DENVER — The city is headed toward a record number of evictions this year as tenants struggle to keep up with soaring rent.
Some Denver City Council members and community leaders are now calling on Mayor Mike Johnston to increase funding in his budget for emergency rental assistance amid fears that the situation will get much worse.
Denver leaders are still in the middle of putting together next year’s city budget. It won’t be finalized for a few more weeks.
On Monday, the city council will deliver a package of recommendations to the mayor’s office, asking for additional funding for a variety of programs, including rental assistance.
The latest data from Denver County Court shows there were 1,196 eviction filings in August and 1,174 in September, bringing the total number of eviction filings this year to 9,220.
Officials with the Denver Department of Housing Stability believe there could be another 3,000 eviction filings before the end of the year.
If that happens, it would beat the record of 10,200 eviction filings in 2010.
The median cost to rent a one-bedroom apartment in Denver now stands at $1,801, according to the home rental platform Zumper. That's $76 higher than last year.
“It’s unbelievably expensive. People cannot afford to live in Denver, and they can't afford to live in Colorado,” said Zach Neumann, who co-founded the Community Economic Defense Project, which provides legal help for people facing eviction.
Neumann said eviction filings only tell part of the story.
“For every person that's filed against an eviction, there are two other households that have just thrown up their hands and said, ‘You know what? I can't pay the rent. I'm behind. I'm going to self-evict. I'm just going to move out. I'm going to try to figure it out,’” said Neumann.
Neumann’s group and more than a dozen other community organizations are now calling on Johnston to provide more money for emergency rental assistance.
Neumann told Denver7 earlier this year that evictions lead to homelessness.
“it's not just the humane thing to do to stop evictions. It also is the most cost-effective way to respond to homelessness, stopping it in the first place,” said Neumann.
Johnston proposed spending $12.6 million on rental assistance.
But the community groups and a majority of city council members want the mayor to increase that by $17 million, bringing the total allocated for rental assistance next year to $30 million.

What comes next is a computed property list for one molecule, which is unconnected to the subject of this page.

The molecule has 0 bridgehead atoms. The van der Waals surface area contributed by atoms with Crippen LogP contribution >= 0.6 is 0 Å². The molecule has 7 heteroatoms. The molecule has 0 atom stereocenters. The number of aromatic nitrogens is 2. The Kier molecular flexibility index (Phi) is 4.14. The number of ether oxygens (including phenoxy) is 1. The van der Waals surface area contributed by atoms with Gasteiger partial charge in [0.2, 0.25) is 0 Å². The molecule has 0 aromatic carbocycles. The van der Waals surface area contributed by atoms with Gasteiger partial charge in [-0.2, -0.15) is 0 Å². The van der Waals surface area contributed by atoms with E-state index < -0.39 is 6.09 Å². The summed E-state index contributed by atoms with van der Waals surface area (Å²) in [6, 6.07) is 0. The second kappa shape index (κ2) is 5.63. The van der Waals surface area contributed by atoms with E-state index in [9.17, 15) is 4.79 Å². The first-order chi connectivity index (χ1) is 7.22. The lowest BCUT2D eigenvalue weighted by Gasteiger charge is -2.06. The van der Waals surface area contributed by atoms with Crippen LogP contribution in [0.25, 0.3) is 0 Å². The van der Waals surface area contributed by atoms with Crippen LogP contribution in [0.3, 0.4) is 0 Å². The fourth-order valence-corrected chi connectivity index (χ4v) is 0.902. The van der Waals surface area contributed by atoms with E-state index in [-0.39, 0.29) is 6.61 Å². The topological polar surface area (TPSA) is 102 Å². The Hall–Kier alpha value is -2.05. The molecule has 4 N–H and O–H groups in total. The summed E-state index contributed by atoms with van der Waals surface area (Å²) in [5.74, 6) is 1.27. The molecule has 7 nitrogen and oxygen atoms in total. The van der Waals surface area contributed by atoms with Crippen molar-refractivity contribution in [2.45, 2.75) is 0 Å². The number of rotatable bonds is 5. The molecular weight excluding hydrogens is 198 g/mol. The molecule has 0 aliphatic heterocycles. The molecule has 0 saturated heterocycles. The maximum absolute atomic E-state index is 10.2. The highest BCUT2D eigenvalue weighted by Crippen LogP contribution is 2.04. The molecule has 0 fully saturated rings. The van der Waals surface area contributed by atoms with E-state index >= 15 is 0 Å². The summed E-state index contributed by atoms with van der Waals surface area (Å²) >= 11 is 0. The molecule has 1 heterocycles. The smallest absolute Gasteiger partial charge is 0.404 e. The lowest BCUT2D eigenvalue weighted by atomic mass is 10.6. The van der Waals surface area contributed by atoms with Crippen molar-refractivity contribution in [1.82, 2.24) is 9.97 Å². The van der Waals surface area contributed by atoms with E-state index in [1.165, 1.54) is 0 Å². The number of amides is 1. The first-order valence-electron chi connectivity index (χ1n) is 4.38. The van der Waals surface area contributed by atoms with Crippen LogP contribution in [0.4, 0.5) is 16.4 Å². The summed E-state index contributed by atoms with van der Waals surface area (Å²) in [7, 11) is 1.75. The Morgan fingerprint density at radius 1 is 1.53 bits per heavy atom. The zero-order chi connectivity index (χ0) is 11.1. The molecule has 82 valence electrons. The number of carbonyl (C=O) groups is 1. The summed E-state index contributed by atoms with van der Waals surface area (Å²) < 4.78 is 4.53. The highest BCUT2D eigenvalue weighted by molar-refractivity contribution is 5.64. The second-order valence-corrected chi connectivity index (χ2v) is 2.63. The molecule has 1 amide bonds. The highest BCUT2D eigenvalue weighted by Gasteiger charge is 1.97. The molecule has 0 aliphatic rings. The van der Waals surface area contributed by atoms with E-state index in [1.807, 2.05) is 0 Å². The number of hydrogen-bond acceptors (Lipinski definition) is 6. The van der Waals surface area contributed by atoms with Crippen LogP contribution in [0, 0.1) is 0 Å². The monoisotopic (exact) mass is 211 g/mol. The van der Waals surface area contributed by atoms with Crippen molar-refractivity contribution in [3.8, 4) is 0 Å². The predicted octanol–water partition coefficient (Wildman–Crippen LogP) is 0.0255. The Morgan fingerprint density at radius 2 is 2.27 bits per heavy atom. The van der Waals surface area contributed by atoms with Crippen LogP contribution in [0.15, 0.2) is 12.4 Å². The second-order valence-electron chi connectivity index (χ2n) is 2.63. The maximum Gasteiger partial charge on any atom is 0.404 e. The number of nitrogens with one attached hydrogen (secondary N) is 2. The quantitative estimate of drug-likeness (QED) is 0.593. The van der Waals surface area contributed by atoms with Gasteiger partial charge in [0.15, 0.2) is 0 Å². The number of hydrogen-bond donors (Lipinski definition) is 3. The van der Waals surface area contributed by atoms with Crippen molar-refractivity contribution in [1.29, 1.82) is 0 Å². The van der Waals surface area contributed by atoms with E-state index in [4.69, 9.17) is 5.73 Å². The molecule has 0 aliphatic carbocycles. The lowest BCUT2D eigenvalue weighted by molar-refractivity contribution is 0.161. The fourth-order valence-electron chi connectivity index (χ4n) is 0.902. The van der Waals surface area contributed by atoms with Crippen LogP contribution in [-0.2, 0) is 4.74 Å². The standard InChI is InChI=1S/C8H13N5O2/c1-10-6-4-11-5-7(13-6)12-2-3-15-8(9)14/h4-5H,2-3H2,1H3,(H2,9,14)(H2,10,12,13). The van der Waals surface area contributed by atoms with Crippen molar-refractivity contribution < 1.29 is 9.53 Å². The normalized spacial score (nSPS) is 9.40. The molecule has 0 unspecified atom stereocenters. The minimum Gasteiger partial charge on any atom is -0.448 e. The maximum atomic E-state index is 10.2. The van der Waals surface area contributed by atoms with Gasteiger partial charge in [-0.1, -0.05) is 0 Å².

“Bluntly put, this is an emergency. There's no question that the funds will be needed,” said Denver City Councilwoman Sarah Parady. “We're talking about shelter. We're talking about more people becoming unhoused and ending up living on our streets.”
At a recent budget hearing, the mayor explained why funding rental assistance was more difficult this year.
“The big challenge we're facing here in rental assistance is last year we had about $20 million of funding. $17 million of that was state and federal,” said Johnston. “That all disappeared.”
Johnston said with the loss of state and federal funding, the city increased its spending on rental assistance from $3 million to $12 million.
“So we are all in on this,” Johnston said.
Still, the council and community groups hope the mayor’s team will be able to find additional funding elsewhere.
The community organizations suggested the city tap into reserves.
“Absent other funding sources, we believe the City should draw on substantial cash reserves — held back for precisely this kind of emergency — to invest in stabilizing renters while continuing the critical work of re-housing people,” they wrote.
Johnston is expected to respond to the city council’s recommendations by Friday, approving or rejecting their proposals.
A public hearing on the budget will be held on Oct. 23.
The council may offer amendments on Oct. 30 or Nov. 6.
A final vote on the budget will take place on Nov. 13.